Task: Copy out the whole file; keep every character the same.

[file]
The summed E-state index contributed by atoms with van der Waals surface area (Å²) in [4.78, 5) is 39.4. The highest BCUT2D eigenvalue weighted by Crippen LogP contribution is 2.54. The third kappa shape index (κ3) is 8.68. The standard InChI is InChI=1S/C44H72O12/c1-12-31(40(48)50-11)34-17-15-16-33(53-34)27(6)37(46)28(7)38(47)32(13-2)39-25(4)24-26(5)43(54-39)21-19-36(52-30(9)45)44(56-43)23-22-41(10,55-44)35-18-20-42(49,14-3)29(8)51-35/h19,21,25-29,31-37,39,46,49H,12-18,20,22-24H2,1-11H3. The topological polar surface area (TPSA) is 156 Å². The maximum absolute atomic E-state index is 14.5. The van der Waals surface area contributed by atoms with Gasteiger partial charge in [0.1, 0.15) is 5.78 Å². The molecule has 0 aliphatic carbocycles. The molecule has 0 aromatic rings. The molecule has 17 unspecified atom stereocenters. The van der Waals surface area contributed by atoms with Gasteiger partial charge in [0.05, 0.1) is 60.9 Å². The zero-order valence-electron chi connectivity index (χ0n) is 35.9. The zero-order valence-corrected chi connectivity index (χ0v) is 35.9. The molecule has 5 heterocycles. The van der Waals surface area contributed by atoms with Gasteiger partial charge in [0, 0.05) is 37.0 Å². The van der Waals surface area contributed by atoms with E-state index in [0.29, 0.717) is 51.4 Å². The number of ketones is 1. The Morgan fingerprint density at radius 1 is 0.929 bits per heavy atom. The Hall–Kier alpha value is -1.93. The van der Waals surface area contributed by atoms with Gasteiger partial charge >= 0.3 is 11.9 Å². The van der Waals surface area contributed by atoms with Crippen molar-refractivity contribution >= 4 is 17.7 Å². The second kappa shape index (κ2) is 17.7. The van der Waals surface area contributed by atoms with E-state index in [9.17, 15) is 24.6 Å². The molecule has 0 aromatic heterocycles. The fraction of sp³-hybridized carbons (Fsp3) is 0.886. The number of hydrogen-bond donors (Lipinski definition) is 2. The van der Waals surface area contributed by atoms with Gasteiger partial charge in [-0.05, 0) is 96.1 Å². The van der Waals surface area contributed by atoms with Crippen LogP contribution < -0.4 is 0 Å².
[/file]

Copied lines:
The summed E-state index contributed by atoms with van der Waals surface area (Å²) in [4.78, 5) is 39.4. The highest BCUT2D eigenvalue weighted by Crippen LogP contribution is 2.54. The third kappa shape index (κ3) is 8.68. The standard InChI is InChI=1S/C44H72O12/c1-12-31(40(48)50-11)34-17-15-16-33(53-34)27(6)37(46)28(7)38(47)32(13-2)39-25(4)24-26(5)43(54-39)21-19-36(52-30(9)45)44(56-43)23-22-41(10,55-44)35-18-20-42(49,14-3)29(8)51-35/h19,21,25-29,31-37,39,46,49H,12-18,20,22-24H2,1-11H3. The topological polar surface area (TPSA) is 156 Å². The maximum absolute atomic E-state index is 14.5. The van der Waals surface area contributed by atoms with Gasteiger partial charge in [0.1, 0.15) is 5.78 Å². The molecule has 0 aliphatic carbocycles. The molecule has 0 aromatic rings. The molecule has 17 unspecified atom stereocenters. The van der Waals surface area contributed by atoms with Gasteiger partial charge in [0.05, 0.1) is 60.9 Å². The zero-order valence-electron chi connectivity index (χ0n) is 35.9. The zero-order valence-corrected chi connectivity index (χ0v) is 35.9. The molecule has 5 heterocycles. The van der Waals surface area contributed by atoms with Gasteiger partial charge in [0, 0.05) is 37.0 Å². The van der Waals surface area contributed by atoms with E-state index in [0.29, 0.717) is 51.4 Å². The number of ketones is 1. The Morgan fingerprint density at radius 1 is 0.929 bits per heavy atom. The Hall–Kier alpha value is -1.93. The van der Waals surface area contributed by atoms with Gasteiger partial charge >= 0.3 is 11.9 Å². The van der Waals surface area contributed by atoms with Crippen molar-refractivity contribution >= 4 is 17.7 Å². The second kappa shape index (κ2) is 17.7. The van der Waals surface area contributed by atoms with E-state index in [9.17, 15) is 24.6 Å². The molecule has 0 aromatic heterocycles. The fraction of sp³-hybridized carbons (Fsp3) is 0.886. The number of hydrogen-bond donors (Lipinski definition) is 2. The van der Waals surface area contributed by atoms with Gasteiger partial charge in [-0.05, 0) is 96.1 Å². The van der Waals surface area contributed by atoms with Crippen LogP contribution < -0.4 is 0 Å².